FLIR Machine Vision Cameras Capture Stunning Footage of NASA’s Perseverance Rover Landing on Mars

FLIR Machine Vision Cameras Capture Stunning Footage of NASA’s Perseverance Rover Landing on Mars

Image Credit: FLIR Systems

On February 18th, NASA was successful in landing the Perseverance Rover on Mars. While this is not the first mission to Mars, it was the first time the public was able to watch and virtually participate in the live broadcast of the entry, descent, and landing of a spacecraft.

The event was captured by 6 FLIR machine vision cameras from multiple angles, all documenting each stage of the exhilarating touchdown.

While the footage was only a few minutes long, it has already helped engineers assess how well their work performed in space and inspired millions of viewers across the world. 

Watch NASA’s official video, which documents the descent and touchdown:

Perseverance Rover’s Descent and Touchdown on Mars (Official NASA Video)

Video Credit: FLIR Systems

The Entry, Descent, and Landing (EDL) of the rover may be a short watch there is still a lot to digest in just a few minutes. Here is an outline of what is on the screen seeing and from what angle.

Shortly after entering the Martian atmosphere, the parachute opens about 7 miles (11 kilometers) from the surface. Prior to this point, three cameras looking upwards started to record, subsequently filming the supersonic deployment of the largest parachute ever sent to space: 

Perseverance’s Descent & Touchdown on Mars: Parachute Up-View Camera POV (Official NASA Clip)

Video Credit: FLIR Systems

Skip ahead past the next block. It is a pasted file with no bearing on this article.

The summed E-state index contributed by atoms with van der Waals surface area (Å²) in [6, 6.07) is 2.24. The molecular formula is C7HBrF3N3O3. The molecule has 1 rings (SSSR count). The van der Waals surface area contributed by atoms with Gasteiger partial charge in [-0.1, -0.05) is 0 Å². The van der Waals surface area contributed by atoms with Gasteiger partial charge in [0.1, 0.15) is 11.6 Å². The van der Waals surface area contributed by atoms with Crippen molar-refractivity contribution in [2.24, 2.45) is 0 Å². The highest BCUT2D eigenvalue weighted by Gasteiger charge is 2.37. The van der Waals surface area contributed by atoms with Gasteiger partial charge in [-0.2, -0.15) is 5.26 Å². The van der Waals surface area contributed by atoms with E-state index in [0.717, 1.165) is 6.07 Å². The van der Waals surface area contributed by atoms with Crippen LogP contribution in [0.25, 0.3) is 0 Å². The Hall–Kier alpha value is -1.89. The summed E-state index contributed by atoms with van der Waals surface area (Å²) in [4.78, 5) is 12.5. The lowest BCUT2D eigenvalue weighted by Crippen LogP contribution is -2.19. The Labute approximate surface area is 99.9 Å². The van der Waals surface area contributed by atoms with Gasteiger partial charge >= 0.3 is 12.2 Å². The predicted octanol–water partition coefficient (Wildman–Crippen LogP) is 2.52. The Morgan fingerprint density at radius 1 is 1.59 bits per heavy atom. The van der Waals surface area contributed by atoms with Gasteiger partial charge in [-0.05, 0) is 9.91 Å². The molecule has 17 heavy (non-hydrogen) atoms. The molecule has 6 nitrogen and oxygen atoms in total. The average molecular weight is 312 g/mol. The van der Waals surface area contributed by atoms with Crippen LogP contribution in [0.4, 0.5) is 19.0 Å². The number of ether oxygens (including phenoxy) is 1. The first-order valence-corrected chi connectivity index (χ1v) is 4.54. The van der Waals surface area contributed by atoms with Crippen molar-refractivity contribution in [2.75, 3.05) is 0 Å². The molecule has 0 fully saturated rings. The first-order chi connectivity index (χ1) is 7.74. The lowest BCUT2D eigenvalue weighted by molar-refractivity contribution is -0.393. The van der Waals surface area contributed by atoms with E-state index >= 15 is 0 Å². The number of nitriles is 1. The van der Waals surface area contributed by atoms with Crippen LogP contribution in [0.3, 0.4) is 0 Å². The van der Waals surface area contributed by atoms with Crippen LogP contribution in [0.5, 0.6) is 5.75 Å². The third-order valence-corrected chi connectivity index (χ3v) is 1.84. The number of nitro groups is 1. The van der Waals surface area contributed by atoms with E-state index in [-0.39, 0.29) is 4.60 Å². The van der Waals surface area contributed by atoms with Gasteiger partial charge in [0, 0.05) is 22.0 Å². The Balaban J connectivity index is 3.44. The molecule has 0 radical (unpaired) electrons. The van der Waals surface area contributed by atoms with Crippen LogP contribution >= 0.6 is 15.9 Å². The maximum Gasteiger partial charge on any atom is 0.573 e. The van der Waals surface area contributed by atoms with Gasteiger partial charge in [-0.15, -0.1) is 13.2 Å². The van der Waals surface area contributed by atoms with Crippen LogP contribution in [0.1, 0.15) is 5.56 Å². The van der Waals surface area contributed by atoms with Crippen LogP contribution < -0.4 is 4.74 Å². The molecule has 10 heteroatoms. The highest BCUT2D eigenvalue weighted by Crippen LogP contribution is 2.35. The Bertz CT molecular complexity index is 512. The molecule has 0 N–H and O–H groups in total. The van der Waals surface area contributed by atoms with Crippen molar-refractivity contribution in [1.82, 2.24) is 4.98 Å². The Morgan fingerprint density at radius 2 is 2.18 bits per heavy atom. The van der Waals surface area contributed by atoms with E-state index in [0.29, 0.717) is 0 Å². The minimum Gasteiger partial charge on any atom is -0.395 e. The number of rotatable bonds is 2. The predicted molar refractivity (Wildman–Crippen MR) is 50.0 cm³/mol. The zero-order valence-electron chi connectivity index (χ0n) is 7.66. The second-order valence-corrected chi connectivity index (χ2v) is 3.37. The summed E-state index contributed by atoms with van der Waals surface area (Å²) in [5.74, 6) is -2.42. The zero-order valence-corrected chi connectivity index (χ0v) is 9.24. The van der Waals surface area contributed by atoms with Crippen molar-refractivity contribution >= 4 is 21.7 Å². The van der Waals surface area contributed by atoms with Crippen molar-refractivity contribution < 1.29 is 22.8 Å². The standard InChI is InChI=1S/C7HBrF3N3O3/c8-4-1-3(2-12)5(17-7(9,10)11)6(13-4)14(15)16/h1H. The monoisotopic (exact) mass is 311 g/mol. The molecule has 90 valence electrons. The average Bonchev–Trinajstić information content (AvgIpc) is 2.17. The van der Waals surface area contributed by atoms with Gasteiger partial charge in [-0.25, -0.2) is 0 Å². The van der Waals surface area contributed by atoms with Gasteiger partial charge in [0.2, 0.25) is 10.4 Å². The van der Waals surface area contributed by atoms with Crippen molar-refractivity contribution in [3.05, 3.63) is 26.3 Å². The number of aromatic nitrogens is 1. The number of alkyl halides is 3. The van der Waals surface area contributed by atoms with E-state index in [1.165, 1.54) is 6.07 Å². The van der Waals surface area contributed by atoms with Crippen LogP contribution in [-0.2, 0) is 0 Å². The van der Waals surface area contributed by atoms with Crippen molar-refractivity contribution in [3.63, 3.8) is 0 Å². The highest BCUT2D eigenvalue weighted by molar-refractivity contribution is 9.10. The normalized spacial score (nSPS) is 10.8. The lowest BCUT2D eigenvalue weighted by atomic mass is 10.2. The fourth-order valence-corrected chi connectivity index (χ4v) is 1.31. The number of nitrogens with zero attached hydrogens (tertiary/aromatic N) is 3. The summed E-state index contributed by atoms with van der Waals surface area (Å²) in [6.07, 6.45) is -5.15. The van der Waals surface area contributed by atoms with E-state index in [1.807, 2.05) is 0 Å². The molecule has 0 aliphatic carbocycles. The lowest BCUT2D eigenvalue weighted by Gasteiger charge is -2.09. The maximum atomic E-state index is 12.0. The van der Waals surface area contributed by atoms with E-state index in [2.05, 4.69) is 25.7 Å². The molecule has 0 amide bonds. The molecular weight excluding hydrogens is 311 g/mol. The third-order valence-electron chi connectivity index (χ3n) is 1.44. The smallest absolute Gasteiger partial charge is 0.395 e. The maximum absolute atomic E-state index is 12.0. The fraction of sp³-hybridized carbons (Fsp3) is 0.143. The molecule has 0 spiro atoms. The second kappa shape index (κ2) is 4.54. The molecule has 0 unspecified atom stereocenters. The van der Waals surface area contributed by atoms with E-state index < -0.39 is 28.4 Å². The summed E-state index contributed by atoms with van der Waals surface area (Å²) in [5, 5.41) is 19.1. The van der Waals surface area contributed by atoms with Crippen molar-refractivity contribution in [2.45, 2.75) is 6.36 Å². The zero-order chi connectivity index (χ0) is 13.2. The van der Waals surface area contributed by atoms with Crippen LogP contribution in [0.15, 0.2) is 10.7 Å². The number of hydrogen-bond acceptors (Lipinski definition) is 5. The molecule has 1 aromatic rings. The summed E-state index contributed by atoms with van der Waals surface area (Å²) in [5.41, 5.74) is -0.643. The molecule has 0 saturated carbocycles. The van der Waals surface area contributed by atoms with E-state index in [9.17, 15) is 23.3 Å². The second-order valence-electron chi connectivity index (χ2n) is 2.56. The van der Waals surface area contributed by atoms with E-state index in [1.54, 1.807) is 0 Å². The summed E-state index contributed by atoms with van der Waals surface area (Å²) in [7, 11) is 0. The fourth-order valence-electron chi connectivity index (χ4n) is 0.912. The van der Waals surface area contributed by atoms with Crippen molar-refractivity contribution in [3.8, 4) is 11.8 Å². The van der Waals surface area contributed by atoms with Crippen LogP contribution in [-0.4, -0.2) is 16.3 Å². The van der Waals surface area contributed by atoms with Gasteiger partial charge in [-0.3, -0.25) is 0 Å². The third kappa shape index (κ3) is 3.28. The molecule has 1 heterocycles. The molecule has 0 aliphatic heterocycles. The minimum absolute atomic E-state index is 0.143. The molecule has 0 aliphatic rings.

Five miles from the ground, the heat shield (in place to protect the rover throughout the entry process into the Martian atmosphere) detaches and reveals the rover’s downwards looking camera, displaying some of the rover’s extreme ride to Mars’ Jezero Crater: Then it’s touchdown!

Perseverance’s Descent & Touchdown on Mars: Rover Descent Camera POV (Official NASA Clip)

Video Credit: FLIR Systems

Here is an angle (from one of the rover’s cameras) of the SkyCrane being carried off as the rover touches down on the surface of Mars to begin its mission:

Perseverance’s Descent & Touchdown on Mars: Descent Stage Down-Look Camera POV (Official NASA Clip)

Video Credit: FLIR Systems

The FLIR RGB machine vision cameras, which successfully captured this angle, include five 1.3-megapixel cameras and one 3.1-megapixel USB camera.

Our cameras are designed for operation on Earth and not built to operate in outer space. So we were quite thrilled that NASA put them to the test.

Sadiq Panjwani, VP of the Integrated Imaging Solutions (IIS) Division, FLIR.

Perseverance’s Descent & Touchdown on Mars: Rover Up-Look Camera POV (Official NASA Clip)

Video Credit: FLIR Systems

NASA initially contacted FLIR in 2015 to consult with regards to what cameras for the EDL (Entry, Descent Landing) system would be appropriate. Engineers were searching for commercial off the shelf (COTS) hardware with stress on low cost and straightforward system integration.

This is mission was the first time that FLIR machine vision cameras have been exposed to the extremities of extraterrestrial temperatures and gravity forces experienced during the Mars landing.

Everyone committed to the engineering and manufacture processes of cameras at FLIR is galvanized with regard to the clear evidence demonstrating their durability and performance. And, of course, thrilled to say that their work has landed on Mars! 

Congratulations to the team at NASA and all those involved in making history!

This information has been sourced, reviewed and adapted from materials provided by FLIR Systems.

For more information on this source, please visit FLIR Systems.

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